Dan Boneh, Henry Corrigan-Gibbs, and Stuart Schechter have proposed Balloon Hashing: A Memory-Hard Function Providing Provable Protection Against Sequential Attacks (in proceedings of AsiaCrypt 2016). Taking the abstract at face value, it is a blow (pun intended) to Argon2, the winner of the (first) password hashing competition, in particular as Balloon hashing boasts
the first practical cryptographic hash function that:
(i) has proven memory-hardness properties in the random-oracle model,
(ii) uses a password-independent access pattern, and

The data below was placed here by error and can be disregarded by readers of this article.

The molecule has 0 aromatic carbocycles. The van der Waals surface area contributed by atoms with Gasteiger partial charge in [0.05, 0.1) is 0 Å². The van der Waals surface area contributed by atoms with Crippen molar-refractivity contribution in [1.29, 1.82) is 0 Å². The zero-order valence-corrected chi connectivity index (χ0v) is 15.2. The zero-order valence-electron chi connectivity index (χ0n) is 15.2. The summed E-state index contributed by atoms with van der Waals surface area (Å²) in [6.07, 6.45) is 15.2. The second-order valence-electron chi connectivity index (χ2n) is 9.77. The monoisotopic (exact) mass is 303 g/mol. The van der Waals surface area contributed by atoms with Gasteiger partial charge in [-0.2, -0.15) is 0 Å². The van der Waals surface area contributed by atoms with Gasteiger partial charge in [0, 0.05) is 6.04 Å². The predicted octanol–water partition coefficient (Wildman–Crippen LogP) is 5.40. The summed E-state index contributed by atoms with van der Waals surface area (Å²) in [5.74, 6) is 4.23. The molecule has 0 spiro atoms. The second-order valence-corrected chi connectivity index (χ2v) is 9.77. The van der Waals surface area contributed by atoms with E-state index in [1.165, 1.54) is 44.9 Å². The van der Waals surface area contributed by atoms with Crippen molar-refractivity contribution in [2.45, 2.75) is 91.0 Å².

(iii) meets or exceeds the performance of the best heuristically secure password-hashing algorithms.
and further claims
a practical attack against Argon2i that successfully evaluates the function with less space than was previously claimed possible
Is Balloon hashing, or any of the contenders with properties (i) and (ii), ready for practical use (possibly including some Argon2 variant)? With what parametrization (underlying hash, etc..)?
Can we roughly guestimate the security improvement (at equal computing effort, for some definition of that) compared to competitors like the still very ubiquitous PBKDF2-HMAC-SHAx? Bcrypt, which has some traction in servers? Scrypt, which better leverages multiple CPUs and ample memory, but does not exhibit property (ii) and is seldom used?
Note: After Luis Casillas's comment, I have expanded the scope of this question beyond Balloon Hashing.